Tequila Works’ Deadlight takes us to another world and into the dark

Deadlight XBLA

An exploding zombie demon head? Yes, please!

You may have read that we loved Tequila Works’ Deadlight enough to give it a Best of E3 2012¬†award. Well, this hands-on preview should explain why, and it’s mostly because it combines aspects of a few of our favorite experiences: Another World, Alan Wake, and Shadow Complex.

Nestled behind the Kinectstravaganza at E3 and away from the eyes of many of the showgoers, Deadlight was easy to pass by. But, once I stopped to take a peak at it I was immediately glued. The demo on hand begins with an animated comic depicting a zombie outbreak. A group of survivors are trapped in a gymnasium, and one (Randall) sacrifices himself to allow the others to escape. The game picks up with Randall preparing for the zombies to break into the safe room.

Deadlight XBLA

Momentum-based jumping over zombies!

As a side-scrolling room-based platformer, the game plays similar to Shadow Complex with a bit of Another World thrown in. I was tasked to move from left to right, up and down, and then back to the left again depending on what the task was. I had to grab weapons wherever I could find them, usually with only one or two uses before they broke or became lodged into a zombie or shadow demon. Ammunition was often difficult to come by, so I had to position myself as more of a “runner”, dodging enemies when I could.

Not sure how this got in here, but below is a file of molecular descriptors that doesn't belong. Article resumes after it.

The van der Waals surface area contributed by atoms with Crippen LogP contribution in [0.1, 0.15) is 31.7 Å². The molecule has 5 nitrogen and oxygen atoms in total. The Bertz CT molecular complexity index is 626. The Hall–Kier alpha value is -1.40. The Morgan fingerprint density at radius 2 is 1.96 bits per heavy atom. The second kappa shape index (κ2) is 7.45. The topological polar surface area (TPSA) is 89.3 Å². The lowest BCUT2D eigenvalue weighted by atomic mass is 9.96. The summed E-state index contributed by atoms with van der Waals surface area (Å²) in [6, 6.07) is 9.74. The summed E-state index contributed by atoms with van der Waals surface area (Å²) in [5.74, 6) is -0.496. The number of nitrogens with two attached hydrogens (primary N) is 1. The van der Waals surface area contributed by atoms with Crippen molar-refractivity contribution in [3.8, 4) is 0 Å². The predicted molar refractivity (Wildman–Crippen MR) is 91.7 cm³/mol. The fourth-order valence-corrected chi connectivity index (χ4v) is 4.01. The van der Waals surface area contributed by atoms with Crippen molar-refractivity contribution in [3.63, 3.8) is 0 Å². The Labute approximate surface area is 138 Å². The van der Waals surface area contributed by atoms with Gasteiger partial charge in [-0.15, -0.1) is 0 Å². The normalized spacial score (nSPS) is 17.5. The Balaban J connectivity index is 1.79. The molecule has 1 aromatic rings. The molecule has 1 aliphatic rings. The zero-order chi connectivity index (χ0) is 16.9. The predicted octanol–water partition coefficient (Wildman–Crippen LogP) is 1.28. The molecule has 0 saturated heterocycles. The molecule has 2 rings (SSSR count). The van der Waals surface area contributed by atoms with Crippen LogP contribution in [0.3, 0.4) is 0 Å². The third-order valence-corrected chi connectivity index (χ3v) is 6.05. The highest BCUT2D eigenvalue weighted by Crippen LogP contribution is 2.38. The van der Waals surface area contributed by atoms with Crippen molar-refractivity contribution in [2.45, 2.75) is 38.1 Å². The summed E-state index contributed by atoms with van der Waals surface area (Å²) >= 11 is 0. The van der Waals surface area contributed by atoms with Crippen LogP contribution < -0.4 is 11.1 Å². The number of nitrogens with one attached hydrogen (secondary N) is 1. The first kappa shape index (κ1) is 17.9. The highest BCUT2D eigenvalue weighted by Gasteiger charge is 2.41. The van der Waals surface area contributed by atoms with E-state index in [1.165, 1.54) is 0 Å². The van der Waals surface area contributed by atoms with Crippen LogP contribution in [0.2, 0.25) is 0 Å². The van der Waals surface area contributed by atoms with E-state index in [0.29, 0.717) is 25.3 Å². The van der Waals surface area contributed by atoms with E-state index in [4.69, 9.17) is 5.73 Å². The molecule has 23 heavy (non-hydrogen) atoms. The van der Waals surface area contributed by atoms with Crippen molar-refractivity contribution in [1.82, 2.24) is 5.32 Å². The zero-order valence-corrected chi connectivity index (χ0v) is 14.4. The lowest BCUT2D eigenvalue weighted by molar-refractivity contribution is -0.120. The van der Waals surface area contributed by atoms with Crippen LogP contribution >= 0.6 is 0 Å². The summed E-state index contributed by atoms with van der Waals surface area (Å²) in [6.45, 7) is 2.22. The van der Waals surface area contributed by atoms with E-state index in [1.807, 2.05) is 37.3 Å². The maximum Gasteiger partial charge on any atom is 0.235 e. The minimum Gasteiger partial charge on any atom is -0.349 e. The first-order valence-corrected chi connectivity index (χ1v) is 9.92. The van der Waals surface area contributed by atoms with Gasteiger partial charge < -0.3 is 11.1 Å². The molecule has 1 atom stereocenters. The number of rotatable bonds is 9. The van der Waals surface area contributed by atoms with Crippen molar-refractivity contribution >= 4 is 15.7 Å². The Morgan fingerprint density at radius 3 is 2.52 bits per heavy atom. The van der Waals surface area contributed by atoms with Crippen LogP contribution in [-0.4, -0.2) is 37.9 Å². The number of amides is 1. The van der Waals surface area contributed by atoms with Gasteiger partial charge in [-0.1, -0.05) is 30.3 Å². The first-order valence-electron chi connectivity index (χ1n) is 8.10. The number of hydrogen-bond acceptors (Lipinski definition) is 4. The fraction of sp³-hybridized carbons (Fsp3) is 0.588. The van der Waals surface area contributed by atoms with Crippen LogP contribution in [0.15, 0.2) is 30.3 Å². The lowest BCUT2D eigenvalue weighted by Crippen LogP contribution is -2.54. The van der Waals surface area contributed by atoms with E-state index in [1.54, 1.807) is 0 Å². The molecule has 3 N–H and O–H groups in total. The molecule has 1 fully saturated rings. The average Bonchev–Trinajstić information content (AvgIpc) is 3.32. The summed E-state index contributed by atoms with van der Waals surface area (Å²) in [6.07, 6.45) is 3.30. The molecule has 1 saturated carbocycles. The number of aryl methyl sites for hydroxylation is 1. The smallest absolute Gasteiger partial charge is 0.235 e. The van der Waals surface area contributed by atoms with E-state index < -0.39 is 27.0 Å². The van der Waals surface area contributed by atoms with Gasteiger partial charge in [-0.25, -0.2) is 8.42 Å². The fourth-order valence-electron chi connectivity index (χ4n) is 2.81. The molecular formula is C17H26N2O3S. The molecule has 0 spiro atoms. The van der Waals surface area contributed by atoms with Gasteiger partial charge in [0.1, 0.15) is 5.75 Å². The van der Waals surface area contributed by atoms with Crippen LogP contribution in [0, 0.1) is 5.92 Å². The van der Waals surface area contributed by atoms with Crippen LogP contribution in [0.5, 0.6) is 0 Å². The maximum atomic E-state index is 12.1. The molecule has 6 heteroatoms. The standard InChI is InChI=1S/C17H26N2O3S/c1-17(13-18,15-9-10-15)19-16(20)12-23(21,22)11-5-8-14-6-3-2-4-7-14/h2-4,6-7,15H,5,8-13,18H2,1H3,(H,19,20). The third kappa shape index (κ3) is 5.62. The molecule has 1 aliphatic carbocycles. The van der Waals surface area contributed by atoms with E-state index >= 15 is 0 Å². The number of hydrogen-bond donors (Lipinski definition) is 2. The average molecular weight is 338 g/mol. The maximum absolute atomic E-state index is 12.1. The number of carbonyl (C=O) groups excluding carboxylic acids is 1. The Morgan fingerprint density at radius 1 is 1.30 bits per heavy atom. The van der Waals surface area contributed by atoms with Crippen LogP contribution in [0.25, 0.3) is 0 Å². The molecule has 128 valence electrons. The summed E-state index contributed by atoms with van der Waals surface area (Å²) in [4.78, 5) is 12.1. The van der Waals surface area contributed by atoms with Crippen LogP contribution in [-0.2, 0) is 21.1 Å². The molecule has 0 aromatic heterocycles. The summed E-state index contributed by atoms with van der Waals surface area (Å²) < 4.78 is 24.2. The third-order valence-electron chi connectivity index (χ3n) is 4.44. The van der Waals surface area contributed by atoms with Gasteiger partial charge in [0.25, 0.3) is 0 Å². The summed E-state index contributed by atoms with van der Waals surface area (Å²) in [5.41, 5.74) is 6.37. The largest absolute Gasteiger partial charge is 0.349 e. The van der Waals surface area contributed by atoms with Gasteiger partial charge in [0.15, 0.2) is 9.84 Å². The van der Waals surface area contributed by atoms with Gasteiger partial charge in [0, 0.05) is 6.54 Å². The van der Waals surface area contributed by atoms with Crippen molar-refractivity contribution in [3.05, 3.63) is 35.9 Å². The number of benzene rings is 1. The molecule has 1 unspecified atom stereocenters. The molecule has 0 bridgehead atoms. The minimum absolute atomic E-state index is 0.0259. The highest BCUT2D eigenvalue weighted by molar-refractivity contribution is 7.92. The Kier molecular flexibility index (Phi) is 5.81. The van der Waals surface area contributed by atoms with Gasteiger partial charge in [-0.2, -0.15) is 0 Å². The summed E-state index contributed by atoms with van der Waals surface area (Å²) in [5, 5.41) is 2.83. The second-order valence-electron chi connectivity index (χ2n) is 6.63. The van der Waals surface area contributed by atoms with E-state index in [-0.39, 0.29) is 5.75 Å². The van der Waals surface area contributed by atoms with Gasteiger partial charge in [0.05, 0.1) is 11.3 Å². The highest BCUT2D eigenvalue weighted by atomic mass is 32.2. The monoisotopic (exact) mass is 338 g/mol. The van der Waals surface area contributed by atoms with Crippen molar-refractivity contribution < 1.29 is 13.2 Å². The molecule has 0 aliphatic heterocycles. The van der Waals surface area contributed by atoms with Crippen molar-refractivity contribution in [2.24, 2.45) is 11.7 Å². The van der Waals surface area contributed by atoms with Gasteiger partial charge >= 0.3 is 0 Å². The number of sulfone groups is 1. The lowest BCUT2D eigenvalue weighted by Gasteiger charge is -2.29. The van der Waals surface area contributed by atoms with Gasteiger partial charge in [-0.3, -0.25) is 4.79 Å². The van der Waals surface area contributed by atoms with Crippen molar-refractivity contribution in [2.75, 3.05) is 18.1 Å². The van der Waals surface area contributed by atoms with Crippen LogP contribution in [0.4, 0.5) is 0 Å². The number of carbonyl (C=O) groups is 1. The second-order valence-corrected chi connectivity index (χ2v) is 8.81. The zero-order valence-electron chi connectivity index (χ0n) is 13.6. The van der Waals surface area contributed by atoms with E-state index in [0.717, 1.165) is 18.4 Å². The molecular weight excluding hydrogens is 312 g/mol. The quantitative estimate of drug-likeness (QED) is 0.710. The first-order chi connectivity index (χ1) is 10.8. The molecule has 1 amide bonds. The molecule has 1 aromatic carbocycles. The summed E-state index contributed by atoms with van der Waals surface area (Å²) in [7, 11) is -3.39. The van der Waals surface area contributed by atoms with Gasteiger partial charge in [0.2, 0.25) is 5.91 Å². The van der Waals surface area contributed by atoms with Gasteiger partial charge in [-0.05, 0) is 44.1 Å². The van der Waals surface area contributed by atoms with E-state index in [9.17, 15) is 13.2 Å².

Because the plot is about one man trying to survive, running is probably going to be very important for anyone playing Deadlight. It’s not at all slowly paced, as jumps and leaps were often done at the end of my run. Even though speed was important, it still managed to remain tense and oftentimes had me sweating to pull off a last-moment procedure to avoid an enemy.

The aesthetic of the game, although from a side view¬†perspective, reminded me a lot of Alan Wake. The use of shadows and light, the demons, the noir feel… it was both eerie and dramatic. It’s going to be one of the games that playing late at night would add to the mystique and ambiance and become the proper way to enjoy it — definitely not a loud and noisy show floor, and I wasn’t about to put on the headphones that 1000 other people had worn that day.

When the game releases during the Summer of Arcade later this year, you can rest assured that I’ll have the optimal settings on my television to enjoy it.

Author: Dalibor Dimovski

Dali is the Editor-in-Chief and co-founder of SideQuesting, as well as the co-Founder of CarDesignFetish and the founder of MakLink. Dali is also a car designer, deejay, and introductory beer-brewer.

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